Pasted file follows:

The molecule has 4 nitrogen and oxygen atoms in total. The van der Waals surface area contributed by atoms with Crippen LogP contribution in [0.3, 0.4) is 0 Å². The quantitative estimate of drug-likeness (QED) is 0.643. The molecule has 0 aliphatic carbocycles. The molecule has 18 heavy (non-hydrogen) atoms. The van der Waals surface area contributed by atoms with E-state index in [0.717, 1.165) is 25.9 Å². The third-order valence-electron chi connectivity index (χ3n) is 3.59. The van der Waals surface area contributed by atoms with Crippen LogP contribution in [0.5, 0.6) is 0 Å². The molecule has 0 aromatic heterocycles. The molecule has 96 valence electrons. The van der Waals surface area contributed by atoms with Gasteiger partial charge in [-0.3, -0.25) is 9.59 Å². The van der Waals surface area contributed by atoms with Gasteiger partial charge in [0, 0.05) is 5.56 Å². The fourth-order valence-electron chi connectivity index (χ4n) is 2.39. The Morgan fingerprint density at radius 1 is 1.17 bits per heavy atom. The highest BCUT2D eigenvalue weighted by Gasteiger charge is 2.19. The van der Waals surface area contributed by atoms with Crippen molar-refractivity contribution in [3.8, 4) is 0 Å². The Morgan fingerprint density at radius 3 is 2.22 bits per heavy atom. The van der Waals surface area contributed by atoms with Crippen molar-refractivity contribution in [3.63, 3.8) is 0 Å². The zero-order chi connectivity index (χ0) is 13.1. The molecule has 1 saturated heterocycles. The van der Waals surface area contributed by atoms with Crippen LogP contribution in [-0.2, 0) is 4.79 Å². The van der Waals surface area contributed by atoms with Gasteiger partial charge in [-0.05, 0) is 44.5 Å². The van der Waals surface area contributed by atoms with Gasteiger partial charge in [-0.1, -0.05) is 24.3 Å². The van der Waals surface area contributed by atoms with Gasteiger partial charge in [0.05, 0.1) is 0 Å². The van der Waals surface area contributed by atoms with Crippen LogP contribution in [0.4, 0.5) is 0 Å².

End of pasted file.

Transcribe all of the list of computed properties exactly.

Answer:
The molecule has 4 nitrogen and oxygen atoms in total. The van der Waals surface area contributed by atoms with Crippen LogP contribution in [0.3, 0.4) is 0 Å². The quantitative estimate of drug-likeness (QED) is 0.643. The molecule has 0 aliphatic carbocycles. The molecule has 18 heavy (non-hydrogen) atoms. The van der Waals surface area contributed by atoms with E-state index in [0.717, 1.165) is 25.9 Å². The third-order valence-electron chi connectivity index (χ3n) is 3.59. The van der Waals surface area contributed by atoms with Crippen LogP contribution in [0.5, 0.6) is 0 Å². The molecule has 0 aromatic heterocycles. The molecule has 96 valence electrons. The van der Waals surface area contributed by atoms with Gasteiger partial charge in [-0.3, -0.25) is 9.59 Å². The van der Waals surface area contributed by atoms with Gasteiger partial charge in [0, 0.05) is 5.56 Å². The fourth-order valence-electron chi connectivity index (χ4n) is 2.39. The Morgan fingerprint density at radius 1 is 1.17 bits per heavy atom. The highest BCUT2D eigenvalue weighted by Gasteiger charge is 2.19. The van der Waals surface area contributed by atoms with Crippen molar-refractivity contribution in [3.8, 4) is 0 Å². The Morgan fingerprint density at radius 3 is 2.22 bits per heavy atom. The van der Waals surface area contributed by atoms with Crippen molar-refractivity contribution in [3.63, 3.8) is 0 Å². The zero-order chi connectivity index (χ0) is 13.1. The molecule has 1 saturated heterocycles. The van der Waals surface area contributed by atoms with Crippen LogP contribution in [-0.2, 0) is 4.79 Å². The van der Waals surface area contributed by atoms with Gasteiger partial charge in [-0.05, 0) is 44.5 Å². The van der Waals surface area contributed by atoms with Gasteiger partial charge in [-0.1, -0.05) is 24.3 Å². The van der Waals surface area contributed by atoms with Gasteiger partial charge in [0.05, 0.1) is 0 Å². The van der Waals surface area contributed by atoms with Crippen LogP contribution in [0.4, 0.5) is 0 Å².